In the xxj yer of kyng Harry the vjte.,

the brethren received,

For the rent of ij yere of Wyll«m Wylkyns, for the Sarresyn head

vli.

vjs. viijd. paynge by the yer liiljs. iiijd.

--and

of the Fauconon-the-hope, for the same ij yer vili. that is to say, payng by the yer iijli. ;

but the same year they demised the Falcon brewhouse to Robert Halle and John Walpole, brewers, for years, at per annum. years before, there is, in the churchwardens' account, an item for

kerving and peinting of the seigne of the Faucon, vis.

The account of their pageantry is very curious. In the accounts of the wardens for

the x yer of king Harry the vtje.,

there is the charge of an

item to the wexchaundeler, for making of the sepulcr«, lyght iij tymes, and of other dyuers lyghts, that long ynto the Trinite, in dyu«s places in the chirche, lvijs. xd.

a large sum in those times, and must have produced a prodigious illumination. They also possessed

a blake palle of blake damaske, with a white crosse, a staynede bordere with the fyve wondys of owre lorde, and a border of blak, with the kyng«s armys and estryge ffethers conteyning« in len«th iij ells, iij q«rt«rs.

It. Rolle of velom«, cou«ed with a goldeskyn, contenyng diu«se pagents paynted and lemenyd with gold, that is to say of the holy Trinite, Seynt Fabyan, and Seynt Sebastyan, and Seynt Botulff; and the last pagent of the terement, and gen«all obyte, of the brether«n & suster«n, that be passed to God; with clayne obseruances & prayers, to stere the peple to the more devocion toward« the seyde bretherhode.

A myssall, new bounde, with derys leder, garnysshed wyth sylk; whereof the seconde lefe begynneth Asp« git aqua bened«ta, with claspys & burdons, weying iiij vnc.« iij c«r«t and a half.

A chaleys of sylver and gilt, with a criucifyx« in the fote, & a pateyn« to the same, with the Trinite enamelyd, weying xxv vnc«.

A keybande of derys leder, wyth a keveryng of cheverell, wyth purses thereuppon«, garnysslied, conteyning iij keyes, made and ordeyned alwey to be in the kepyng of the maist« for tyme beyng, accordyng to the statut«s and ordenaunces thereof made, as it apperith in this blake boke, the xxxj lefe.

A Blake Registre boke,This is the book from which Mr Hone makes his extracts. with a kalender, in the which is writen the dedes, testaments«, wylles, evidences, and other writyng«s, conc«nying« the lyvelode of the breth«hode; & there registred for the well and more surete of the same.

There does not appear in their registers any thing like a portion of the Scriptures; except we consider their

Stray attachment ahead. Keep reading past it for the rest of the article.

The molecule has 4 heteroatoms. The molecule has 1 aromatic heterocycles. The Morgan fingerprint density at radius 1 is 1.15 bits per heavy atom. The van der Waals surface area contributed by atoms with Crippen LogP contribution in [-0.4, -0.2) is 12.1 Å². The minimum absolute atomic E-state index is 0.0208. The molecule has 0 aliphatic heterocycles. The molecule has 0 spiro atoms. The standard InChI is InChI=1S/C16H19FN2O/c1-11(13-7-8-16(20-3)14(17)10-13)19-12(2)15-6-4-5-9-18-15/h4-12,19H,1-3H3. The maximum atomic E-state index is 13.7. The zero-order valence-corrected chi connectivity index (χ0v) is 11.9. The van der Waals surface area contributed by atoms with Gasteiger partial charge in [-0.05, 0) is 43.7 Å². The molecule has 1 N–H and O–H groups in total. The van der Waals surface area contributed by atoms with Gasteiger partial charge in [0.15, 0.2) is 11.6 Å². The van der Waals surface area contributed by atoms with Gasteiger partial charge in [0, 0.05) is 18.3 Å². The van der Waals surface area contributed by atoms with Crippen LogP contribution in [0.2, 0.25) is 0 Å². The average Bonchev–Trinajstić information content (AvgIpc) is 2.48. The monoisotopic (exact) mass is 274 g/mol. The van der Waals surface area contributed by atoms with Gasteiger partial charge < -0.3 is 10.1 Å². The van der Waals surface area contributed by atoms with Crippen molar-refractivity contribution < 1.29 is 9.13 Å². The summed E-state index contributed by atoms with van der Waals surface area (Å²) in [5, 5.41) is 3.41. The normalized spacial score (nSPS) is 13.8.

myssall,

which was most likely overlaid by prayers to saints, notices of indulgences, &c.

In the list of this fraternity appear the following names:

Thos« de Berkyng, Abbas de Seynt Osyes. Joh«es Roos, Armiger. Galfra Paynell, Armiger. D«us Joh«es Watford, P«or s«ti« Barthi. Ric«s Lancastre, Rex de Armis. Will«s Yrby, Armiger. P«or s«ti Barthi. Rogerus Audelby, Rector de White Chapell. D«us Joh«es Newport, Rector de Grascherche.

In the Henry V.

Ric'us Deerh'm, Ep'us laudau

was the master of the brotherhood.

This fraternity was of some celebrity; for John Heywood, in his

Four

P«s, a very merry enterlude of a Palmer, a Pardoner, a Poticary, and a Pedler,

brings in the Palmer relating that in his pilgrimages he has been at different parts of the world, and in enumerating them, he says,

At Saint Botulphe and Saint Anne of Buckstone, Praying to them to pray for me Unto the blessed Trinitie.Dodsley, Old Plays, edit. 1744, vol. i, p. 88.

64

 

The hospital wherein the fraternity resided stood where is at present situate; it belonged to the priory of Cluny in France, and was suppressed by Henry V. Henry VI. in the of his reign, , gave a licence to Dame Joan Astley, sometime his nurse, Robert Cawood, clerk of the pipe, and Thomas Smith, to refound the same, to the honour of the Holy Trinity, therein to be a master and custos, with brethren and sisters, &c. This brotherhood was endowed with lands more than per annum, and was finally suppressed by Edward VI.

 
 
Footnotes:

[] An account of this chartulary is printed by Mr. Hone in his Ancient Mysteries Described, &c. 8vo. 1823.

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 Title Page
 Dedication
 CHAPTER I: The site, extent, buildings, population, commerce, and a view of the progressive increase of London
 CHAPTER II: List of the parishes and churches in London, with their incumbents, &c
collapseCHAPTER III: History and Topography of Aldersgate Ward
collapseCHAPTER IV: History and Topography of Aldgate Ward
collapseCHAPTER V: History and Topography of Bassishaw Ward
collapseCHAPTER VI: History and Topography of Billingsgate Ward
collapseCHAPTER VII: History and Topography of Bishopsgate Ward, Without and Within
collapseCHAPTER VIII: History and Topography of Bread-street Ward
collapseCHAPTER IX: History and Topography of Bridge Ward Within
collapseCHAPTER X: History and Topography of Broad-street Ward
collapseCHAPTER XI: History and Topography of Candlewick Ward
collapseCHAPTER XII: History and Topography of Castle Baynard Ward
collapseCHAPTER XIII: History and Topography of Cheap Ward
collapseCHAPTER XIV: History and Topography of Coleman-street Ward
collapseCHAPTER XV: History and Topography of Cordwainer's-street Ward
collapseCHAPTER XVI: History and Topography of Cornhill Ward
collapseCHAPTER XVII: History and Topography of Cripplegate Ward Within
collapseCHAPTER XVIII: History and Topography of Cripplegate Yard Without
collapseCHAPTER XIX: History and Topography of Dowgate Yard
collapseCHAPTER XX: History and Topography of Farringdom Ward Within
collapseCHAPTER XXI: History and Topography of Farringdon Ward Without
collapseCHAPTER XXII: History and Topography of Langbourn Ward
collapseCHAPTER XXIII: History and Topography of Lime-street Ward
collapseCHAPTER XXIV: History and Topogrpahy of Portsoken Ward
collapseCHAPTER XXV: History and Topography of Queenhithe Ward
collapseCHAPTER XXVI: History and Topography of Tower Ward
collapseCHAPTER XXVII: History and Topography of Vintry Ward
collapseCHAPTER XXVIII: History and Topography of Wallbrook Ward
This object is in collection:
Edwin C. Bolles papers
Subjects
London (England)--History
Antiquities
Permanent URL
http://hdl.handle.net/10427/44306
ID: tufts:UA069.005.DO.00068